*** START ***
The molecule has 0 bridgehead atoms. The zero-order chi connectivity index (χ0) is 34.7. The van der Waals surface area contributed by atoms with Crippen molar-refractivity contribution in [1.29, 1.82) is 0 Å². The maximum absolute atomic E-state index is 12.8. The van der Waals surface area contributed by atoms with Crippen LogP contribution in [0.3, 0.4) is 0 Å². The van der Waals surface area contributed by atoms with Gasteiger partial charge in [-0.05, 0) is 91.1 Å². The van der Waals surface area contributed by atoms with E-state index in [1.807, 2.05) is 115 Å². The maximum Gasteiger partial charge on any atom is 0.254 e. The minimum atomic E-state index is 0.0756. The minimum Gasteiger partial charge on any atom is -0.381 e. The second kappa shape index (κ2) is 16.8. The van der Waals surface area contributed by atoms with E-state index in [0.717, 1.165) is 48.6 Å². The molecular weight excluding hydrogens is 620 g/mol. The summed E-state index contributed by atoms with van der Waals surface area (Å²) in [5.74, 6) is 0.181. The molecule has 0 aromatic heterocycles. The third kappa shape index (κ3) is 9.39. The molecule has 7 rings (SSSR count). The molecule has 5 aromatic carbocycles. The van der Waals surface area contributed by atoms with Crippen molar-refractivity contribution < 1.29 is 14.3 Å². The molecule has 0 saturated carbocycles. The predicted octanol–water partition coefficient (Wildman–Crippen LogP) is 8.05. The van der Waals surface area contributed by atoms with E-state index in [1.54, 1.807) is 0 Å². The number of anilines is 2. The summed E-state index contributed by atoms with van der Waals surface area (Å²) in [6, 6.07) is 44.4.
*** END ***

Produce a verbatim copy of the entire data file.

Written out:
The molecule has 0 bridgehead atoms. The zero-order chi connectivity index (χ0) is 34.7. The van der Waals surface area contributed by atoms with Crippen molar-refractivity contribution in [1.29, 1.82) is 0 Å². The maximum absolute atomic E-state index is 12.8. The van der Waals surface area contributed by atoms with Crippen LogP contribution in [0.3, 0.4) is 0 Å². The van der Waals surface area contributed by atoms with Gasteiger partial charge in [-0.05, 0) is 91.1 Å². The van der Waals surface area contributed by atoms with E-state index in [1.807, 2.05) is 115 Å². The maximum Gasteiger partial charge on any atom is 0.254 e. The minimum atomic E-state index is 0.0756. The minimum Gasteiger partial charge on any atom is -0.381 e. The second kappa shape index (κ2) is 16.8. The van der Waals surface area contributed by atoms with E-state index in [0.717, 1.165) is 48.6 Å². The molecular weight excluding hydrogens is 620 g/mol. The summed E-state index contributed by atoms with van der Waals surface area (Å²) in [5.74, 6) is 0.181. The molecule has 0 aromatic heterocycles. The third kappa shape index (κ3) is 9.39. The molecule has 7 rings (SSSR count). The molecule has 5 aromatic carbocycles. The van der Waals surface area contributed by atoms with Crippen molar-refractivity contribution < 1.29 is 14.3 Å². The molecule has 0 saturated carbocycles. The predicted octanol–water partition coefficient (Wildman–Crippen LogP) is 8.05. The van der Waals surface area contributed by atoms with E-state index in [1.54, 1.807) is 0 Å². The number of anilines is 2. The summed E-state index contributed by atoms with van der Waals surface area (Å²) in [6, 6.07) is 44.4.